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Contacts

Office: Encina Hall West, 616 Jane Stanford Way, First Floor
Mail Code: 94305-6050
Phone: 650-725-0109
Email: publicpolicy@stanford.edu
Web Site: publicpolicy.stanford.edu

Courses offered by the Public Policy Program are listed under the subject code PUBLPOL on the Stanford ExploreCourses website.

The Public Policy program offers a Bachelor of Arts, an honors program, a minor for undergraduates, a coterminal M.A. in Public Policy, a two-year professional Master of Public Policy (M.P.P.) degree, and a one-year non-professional Master of Arts in Public Policy (M.A.).

Admission to the M.P.P. and M.A. programs is restricted to current Stanford undergraduates and graduate students, Stanford alumni (who have graduated within the past 5 years), and external applicants seeking a joint graduate degree.

Mission of the Undergraduate Program in Public Policy

The mission of the undergraduate program in Public Policy is to provide students with the concepts and tools used in evaluating policy options and outcomes, and to prepare students for entry-level positions in organizations concerned with such analysis. The focus is chiefly on issues such as health, education, environmental, regulation, and science and technology policy, applicable anywhere in the world.

Courses in the major provide students with a background in economics and quantitative methods, political science, law, philosophy, ethics, organizational behavior, and social psychology. Economics and quantitative analyses are central to but not sufficient for modern public policy analysis; political science, law, philosophy, organizational behavior, and psychology are among other necessary disciplinary perspectives. Political science offers insights into the decision-making process and information needs of a democracy. Political philosophy and ethics form the foundations of public policy. Organizational behavior focuses on the decisions made outside the market environment in hierarchies, bureaucracies, and teams. 

Seniors have a research capstone requirement consisting either of an honors thesis or participation in a team practicum project, conducting applied policy research for an outside client, typically a nonprofit or government agency. Students majoring in Public Policy are prepared for careers in a wide variety of fields, including elected or appointed public office; business, law, and governmental agencies; research institutes; or for further study in graduate programs.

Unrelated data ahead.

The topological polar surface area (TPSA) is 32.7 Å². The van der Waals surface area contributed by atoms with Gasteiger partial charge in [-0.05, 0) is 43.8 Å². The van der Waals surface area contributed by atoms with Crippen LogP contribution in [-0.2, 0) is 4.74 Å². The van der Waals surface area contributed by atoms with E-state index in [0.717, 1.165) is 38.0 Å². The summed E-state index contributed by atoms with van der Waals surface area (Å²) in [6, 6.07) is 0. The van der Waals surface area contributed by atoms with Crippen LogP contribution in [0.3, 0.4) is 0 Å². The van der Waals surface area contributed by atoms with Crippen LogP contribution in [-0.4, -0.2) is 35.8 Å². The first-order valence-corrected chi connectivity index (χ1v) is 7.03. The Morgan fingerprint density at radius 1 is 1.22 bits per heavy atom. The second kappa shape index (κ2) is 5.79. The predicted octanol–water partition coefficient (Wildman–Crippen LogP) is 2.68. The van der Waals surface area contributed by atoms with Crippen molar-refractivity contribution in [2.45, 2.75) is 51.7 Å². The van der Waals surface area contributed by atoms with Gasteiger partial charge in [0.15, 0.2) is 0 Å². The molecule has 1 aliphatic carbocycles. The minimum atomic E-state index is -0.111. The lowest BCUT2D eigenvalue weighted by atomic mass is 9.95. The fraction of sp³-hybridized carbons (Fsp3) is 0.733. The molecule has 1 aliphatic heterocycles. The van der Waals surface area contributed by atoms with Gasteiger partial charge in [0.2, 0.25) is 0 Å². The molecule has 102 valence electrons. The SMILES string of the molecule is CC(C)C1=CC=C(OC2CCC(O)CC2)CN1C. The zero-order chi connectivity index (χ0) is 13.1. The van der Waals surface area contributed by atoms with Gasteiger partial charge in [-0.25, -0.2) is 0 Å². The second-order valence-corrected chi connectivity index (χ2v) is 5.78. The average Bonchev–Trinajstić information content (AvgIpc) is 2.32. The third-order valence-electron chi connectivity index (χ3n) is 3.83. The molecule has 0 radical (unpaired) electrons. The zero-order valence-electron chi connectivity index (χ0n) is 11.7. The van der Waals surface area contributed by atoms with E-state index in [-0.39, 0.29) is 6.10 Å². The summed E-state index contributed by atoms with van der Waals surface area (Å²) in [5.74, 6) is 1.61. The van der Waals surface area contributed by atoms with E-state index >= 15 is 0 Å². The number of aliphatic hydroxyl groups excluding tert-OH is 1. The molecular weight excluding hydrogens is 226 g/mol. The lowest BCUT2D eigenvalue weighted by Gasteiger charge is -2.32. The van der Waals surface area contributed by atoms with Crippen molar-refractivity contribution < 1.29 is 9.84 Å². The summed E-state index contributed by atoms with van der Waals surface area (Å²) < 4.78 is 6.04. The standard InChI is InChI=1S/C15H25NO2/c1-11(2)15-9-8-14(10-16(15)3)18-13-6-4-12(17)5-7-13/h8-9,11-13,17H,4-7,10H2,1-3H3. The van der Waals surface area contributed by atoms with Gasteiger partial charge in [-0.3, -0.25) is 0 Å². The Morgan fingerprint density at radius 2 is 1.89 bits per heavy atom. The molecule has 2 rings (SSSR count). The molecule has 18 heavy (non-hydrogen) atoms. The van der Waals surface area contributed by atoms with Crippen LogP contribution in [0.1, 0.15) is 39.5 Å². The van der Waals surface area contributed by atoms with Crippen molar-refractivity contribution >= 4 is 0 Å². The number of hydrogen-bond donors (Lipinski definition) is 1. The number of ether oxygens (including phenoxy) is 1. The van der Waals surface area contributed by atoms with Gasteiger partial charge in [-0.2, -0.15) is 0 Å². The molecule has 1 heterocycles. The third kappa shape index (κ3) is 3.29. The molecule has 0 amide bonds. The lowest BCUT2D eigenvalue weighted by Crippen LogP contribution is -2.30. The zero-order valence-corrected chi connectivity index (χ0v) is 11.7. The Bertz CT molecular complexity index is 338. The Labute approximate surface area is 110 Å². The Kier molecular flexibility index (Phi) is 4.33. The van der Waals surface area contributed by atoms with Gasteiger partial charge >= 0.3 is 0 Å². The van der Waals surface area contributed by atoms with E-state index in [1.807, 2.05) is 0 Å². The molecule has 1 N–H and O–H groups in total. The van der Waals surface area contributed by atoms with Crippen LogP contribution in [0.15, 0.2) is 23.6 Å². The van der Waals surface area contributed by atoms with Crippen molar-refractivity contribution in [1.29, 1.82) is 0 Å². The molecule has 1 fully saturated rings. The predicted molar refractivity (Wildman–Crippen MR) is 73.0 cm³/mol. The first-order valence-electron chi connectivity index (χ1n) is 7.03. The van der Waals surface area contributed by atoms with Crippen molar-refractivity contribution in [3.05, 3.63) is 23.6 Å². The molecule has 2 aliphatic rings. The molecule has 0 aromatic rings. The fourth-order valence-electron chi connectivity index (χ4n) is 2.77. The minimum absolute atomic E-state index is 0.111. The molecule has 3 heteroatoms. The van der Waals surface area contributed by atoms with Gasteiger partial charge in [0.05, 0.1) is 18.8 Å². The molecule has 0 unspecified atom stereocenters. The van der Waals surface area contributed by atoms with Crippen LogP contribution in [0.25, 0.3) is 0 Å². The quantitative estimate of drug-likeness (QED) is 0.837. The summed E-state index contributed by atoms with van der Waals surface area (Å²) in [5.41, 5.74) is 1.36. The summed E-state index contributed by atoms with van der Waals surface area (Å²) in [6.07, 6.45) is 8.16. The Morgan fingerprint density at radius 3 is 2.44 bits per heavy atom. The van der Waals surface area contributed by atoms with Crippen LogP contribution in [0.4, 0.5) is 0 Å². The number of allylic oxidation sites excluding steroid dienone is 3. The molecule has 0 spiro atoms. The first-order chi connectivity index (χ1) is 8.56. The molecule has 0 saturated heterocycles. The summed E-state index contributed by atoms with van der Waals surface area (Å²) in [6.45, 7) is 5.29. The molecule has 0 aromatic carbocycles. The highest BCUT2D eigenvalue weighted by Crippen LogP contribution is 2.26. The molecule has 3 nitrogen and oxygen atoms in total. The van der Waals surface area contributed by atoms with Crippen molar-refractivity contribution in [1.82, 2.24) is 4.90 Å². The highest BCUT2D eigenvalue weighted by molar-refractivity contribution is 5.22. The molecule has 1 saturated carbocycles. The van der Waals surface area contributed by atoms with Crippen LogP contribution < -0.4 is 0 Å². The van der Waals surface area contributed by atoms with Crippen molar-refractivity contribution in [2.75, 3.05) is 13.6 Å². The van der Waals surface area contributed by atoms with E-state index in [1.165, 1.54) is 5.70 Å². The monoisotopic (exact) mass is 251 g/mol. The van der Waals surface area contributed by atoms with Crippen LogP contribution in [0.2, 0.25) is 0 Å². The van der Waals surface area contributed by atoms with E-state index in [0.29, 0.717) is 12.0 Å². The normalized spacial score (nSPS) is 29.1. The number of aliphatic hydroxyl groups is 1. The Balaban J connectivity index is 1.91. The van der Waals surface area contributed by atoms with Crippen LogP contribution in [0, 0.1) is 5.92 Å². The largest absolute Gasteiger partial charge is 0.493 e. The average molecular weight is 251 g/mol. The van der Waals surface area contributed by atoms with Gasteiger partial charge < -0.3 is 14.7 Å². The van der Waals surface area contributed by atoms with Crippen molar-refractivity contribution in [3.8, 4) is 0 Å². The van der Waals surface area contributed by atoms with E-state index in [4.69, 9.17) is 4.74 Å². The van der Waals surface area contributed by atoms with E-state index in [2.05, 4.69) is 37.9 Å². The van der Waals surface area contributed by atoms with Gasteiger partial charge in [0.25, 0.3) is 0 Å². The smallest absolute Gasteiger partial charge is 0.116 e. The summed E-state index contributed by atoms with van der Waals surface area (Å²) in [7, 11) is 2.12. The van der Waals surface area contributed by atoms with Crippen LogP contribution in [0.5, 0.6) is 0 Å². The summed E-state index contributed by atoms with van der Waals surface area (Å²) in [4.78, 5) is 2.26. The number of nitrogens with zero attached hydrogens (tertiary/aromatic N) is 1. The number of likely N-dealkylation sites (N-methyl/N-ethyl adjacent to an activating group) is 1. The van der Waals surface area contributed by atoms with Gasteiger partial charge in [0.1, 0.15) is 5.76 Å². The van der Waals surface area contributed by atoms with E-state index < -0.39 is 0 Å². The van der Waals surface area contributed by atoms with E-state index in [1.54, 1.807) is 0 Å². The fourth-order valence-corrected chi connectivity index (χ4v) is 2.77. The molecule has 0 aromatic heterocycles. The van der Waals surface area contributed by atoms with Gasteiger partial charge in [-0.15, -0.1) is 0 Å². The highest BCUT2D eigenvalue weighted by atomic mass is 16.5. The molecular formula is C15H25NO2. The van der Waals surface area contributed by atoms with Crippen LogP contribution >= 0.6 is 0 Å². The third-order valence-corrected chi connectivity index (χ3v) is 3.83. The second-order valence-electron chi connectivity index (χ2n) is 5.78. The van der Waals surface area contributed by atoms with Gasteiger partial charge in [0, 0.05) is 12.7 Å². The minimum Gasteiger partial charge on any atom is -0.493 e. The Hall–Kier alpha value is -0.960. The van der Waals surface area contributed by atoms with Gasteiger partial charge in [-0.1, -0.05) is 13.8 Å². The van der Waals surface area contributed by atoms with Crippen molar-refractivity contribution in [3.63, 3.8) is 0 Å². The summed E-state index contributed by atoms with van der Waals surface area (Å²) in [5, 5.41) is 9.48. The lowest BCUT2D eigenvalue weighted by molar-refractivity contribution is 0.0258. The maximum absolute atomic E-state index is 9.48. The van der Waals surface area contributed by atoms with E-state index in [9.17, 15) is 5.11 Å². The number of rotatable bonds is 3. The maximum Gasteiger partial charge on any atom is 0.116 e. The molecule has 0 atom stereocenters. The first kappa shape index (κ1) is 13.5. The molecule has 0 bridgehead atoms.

Learning Outcomes (Undergraduate)

The Public Policy Program expects its undergraduate majors to be able to demonstrate the following learning outcomes. These learning outcomes are used in evaluating students and the program. Students are expected to:

  1. Demonstrate knowledge and understanding of public policy analytical tools.

  2. Evaluate applied theoretical and empirical work in policy-relevant research.

  3. Apply skills and knowledge acquired in the curriculum to analyze policy issues and make policy recommendations.

  4. Communicate complex ideas clearly and persuasively in written and oral forms.

  5. Demonstrate mastery of the above outcomes in the senior capstone project.

Mission of the Graduate Program in Public Policy

The mission of the graduate program in Public Policy is to provide students with the advanced skills necessary to assess the performance of alternative approaches to policy making and implementation, evaluate program effectiveness, understand the political constraints faced by policymakers, and appreciate the conflicts in fundamental human values that often animate policy debate. After completing the graduate core curriculum, students apply these skills by focusing their studies in a two-quarter, 10-unit practicum for the M.P.P. degree or a 5-unit master's thesis for the M.A. degree. Each student in the M.P.P. program also completes at least one concentration tailored to the student's primary degree program or the student's interests and skills. Current concentrations include:

  • Computational Public Policy

  • Education Policy

  • Health Care Policy

  • International and National Security Policy

  • Legal and Regulatory Intervention

  • Political and Moral Philosophy

  • Resources, Environment, and Energy Policy

  • Science and Technology Policy

  • Self-designed (requires detailed statement of study goals, relationship of each proposed course to those goals, and commitment by a supervising faculty member)